Whether you’re making books from expensive rare papers or junk scraps of paper, it’s probably true to say that every book needs some sort of structure for the book to ‘work’. After spending time making books, I often find myself breaking out into the world of collage and mixed media. It feels good to get messy, have no rules or constraints, tear, slice and pull papers apart, splash on paint and glue and follow wherever the paper takes me.
Right now I’m doing just that and getting really inspired by some of the old things I’m digging out of boxes and drawers.
There was also the time that I was tearing up an obscure discarded 1950’s gardening book to realize that I was actually tearing up a picture of my own garden. The coincidence was too much to fathom but it’s nice to see that it hasn’t changed a bit in over fifty years…
Inspired by a Peter Baumgartner tutorial that was doing the rounds on geeky bookbinding social media a few weeks ago, I decided to try my hand at a sewn boards binding.
Developed by Gary Frost, this structure relies on stiffened outer signatures that are sewn as part of the text block and function as the book boards. There are some other really useful tutorials out there, the best of which is probably Karen Hanmer’s ‘Variations on the Drum Leaf and Sewn Boards Bindings’. Look on Pinterest and you’ll find others.
In the green example above, the cover paper was wrapped over additional board that creates a ‘dimensional panel’ to the covers. How to do this is described in detail in Karen Hanmer’s paper.
One of the features of this structure is that the pages lie flat when the book is opened, and because the boards are not hard boards, the structure has a satisfying squashy feel as well as being lightweight. Best of all, this structure doesn’t use the traditional casing in of the text block. If you’re anything like me, that is the moment where everything that can go wrong will go wrong.
I’ve been in the grip of an obsession after taking Mary Ann Moss’s online class ‘Stitch-Bookery’. Take scraps of paper ephemera, together with a healthy dose of imagination and fun… throw in a sewing machine and some colored thread (or plain old ivory thread) and you have a recipe for endless hours of creative exploration.
Mary Ann is a wonderful teacher, both online and in real life (to her lucky schoolchildren students), and is a genius at combining color, pattern and texture in her work. There is something incredibly tactile about sewn paper, it begs to be squeezed and stroked and scrunched. I like to use vintage papers wherever possible so they have their own worn patina and unique history.
Here are a few examples of the books and pages that I created during this class. If you love paper, books and sewing, I can’t recommend it highly enough.
The challenge? Take two paper shopping bags and make a useable notebook from them by using as much of the two bags as possible.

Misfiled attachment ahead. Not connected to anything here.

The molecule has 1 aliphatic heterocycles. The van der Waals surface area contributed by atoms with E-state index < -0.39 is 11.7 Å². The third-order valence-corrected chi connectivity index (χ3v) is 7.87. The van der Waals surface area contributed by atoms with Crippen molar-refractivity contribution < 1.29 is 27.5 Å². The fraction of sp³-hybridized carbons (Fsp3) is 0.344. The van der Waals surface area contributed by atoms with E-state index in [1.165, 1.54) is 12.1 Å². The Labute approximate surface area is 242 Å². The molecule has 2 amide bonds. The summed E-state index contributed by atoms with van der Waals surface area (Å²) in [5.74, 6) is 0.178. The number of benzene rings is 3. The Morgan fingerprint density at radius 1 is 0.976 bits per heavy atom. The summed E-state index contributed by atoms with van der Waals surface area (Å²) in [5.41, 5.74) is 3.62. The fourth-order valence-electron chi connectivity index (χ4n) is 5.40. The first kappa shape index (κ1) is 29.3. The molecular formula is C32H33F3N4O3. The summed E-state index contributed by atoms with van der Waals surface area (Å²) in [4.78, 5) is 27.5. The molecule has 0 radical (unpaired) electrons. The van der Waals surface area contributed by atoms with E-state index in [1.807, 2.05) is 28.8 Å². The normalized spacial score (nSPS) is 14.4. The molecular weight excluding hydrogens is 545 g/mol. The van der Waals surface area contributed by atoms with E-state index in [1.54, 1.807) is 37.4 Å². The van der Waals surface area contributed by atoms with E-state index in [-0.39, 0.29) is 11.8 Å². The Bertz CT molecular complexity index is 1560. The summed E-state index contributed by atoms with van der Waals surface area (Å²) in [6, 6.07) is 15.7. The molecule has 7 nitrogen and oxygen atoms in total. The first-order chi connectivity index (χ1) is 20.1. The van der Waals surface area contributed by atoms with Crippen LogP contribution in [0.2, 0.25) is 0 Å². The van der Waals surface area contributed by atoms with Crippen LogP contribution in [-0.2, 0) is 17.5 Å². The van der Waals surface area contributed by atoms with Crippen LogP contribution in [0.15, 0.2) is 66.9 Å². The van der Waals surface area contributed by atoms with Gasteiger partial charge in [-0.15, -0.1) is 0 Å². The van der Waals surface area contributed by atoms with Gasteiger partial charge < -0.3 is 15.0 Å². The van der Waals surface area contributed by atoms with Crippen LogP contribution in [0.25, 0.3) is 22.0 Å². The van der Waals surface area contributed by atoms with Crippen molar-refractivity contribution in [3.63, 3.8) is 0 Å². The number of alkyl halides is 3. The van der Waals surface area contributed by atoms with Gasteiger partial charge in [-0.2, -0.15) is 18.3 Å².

I started with bags from two of my favorite stores – an Anthropologie bag and a Terrain bag. I dissected the bags and laid out the usable paper, handles, and cardboard inserts. The Terrain bag had string handles so I unwound the individual strands of string in order to get usable cord to bind the book. The Anthropologie bag had a soft grey woven handle that was perfect for the tie closure to the book.
While dissecting the Terrain bag I discovered a botanical definition for sweet pea (lathyrus odoratus) on the base of the bag which was a complete surprise and never would have been found if I hadn’t been pulling the bag to pieces. This obviously tied in with the decoration on the bag, but I wonder whether all Terrain bags have these definitions on them? I don’t shop there enough to know – I wish I did! Anyway, the definition was cut out, as was the little request to ‘PLEASE REUSE ME’. Done.
I made 3 signatures from assorted pieces of the bags and bound them using a pamphlet stitch into a card enclosure made from the cardboard base to one of the bags. A little stenciling with gesso decorated the front cover and some of the inner pages. I had recently been playing around with how to make origami pocket envelopes based on instructions by Alisa Golden, so I incorporated a few of those, as well as the sweet pea definition and some little turn-up pockets sealed with washi tape.
The result is a really pleasingly tactile and chunky little notebook, about 5 inches by 5.5 inches and about an inch thick.
And I really did manage to use nearly all of the two bags.
I’ve been practicing making simple slipcases for case bound books. It’s a fiddly and sometimes frustrating business, where just an eighth of an inch can make all the difference to the fit of the book in the case. Practice really does make perfect. Here are a few (not all are perfect!).
For more than 35 years I had been lugging an oversized watercolor paper pad from house to house (16 of them), country to country (3 of them) and continent to continent (3 of them). I had painted on only two of the pages. One painting was a not entirely convincing portrait of Ian Rush, a legend at Liverpool Football club in the early ’80s, and the second a copy of a cover of a Pink Floyd album. Both made my kids laugh out loud.
So I decided it was time to ditch the paintings and incorporate the paper into a book. By now the paper has softened up beautifully – the edges a little worn and dented. I decided on a larger format book, case bound with multiple signatures. I’d also make a slip case and use some lovely Japanese paper I’d been saving for something special.
The result is a really satisfyingly tactile book with a lovely weight to it. The Japanese paper worked perfectly, though I didn’t waste it on the inside of the slip case.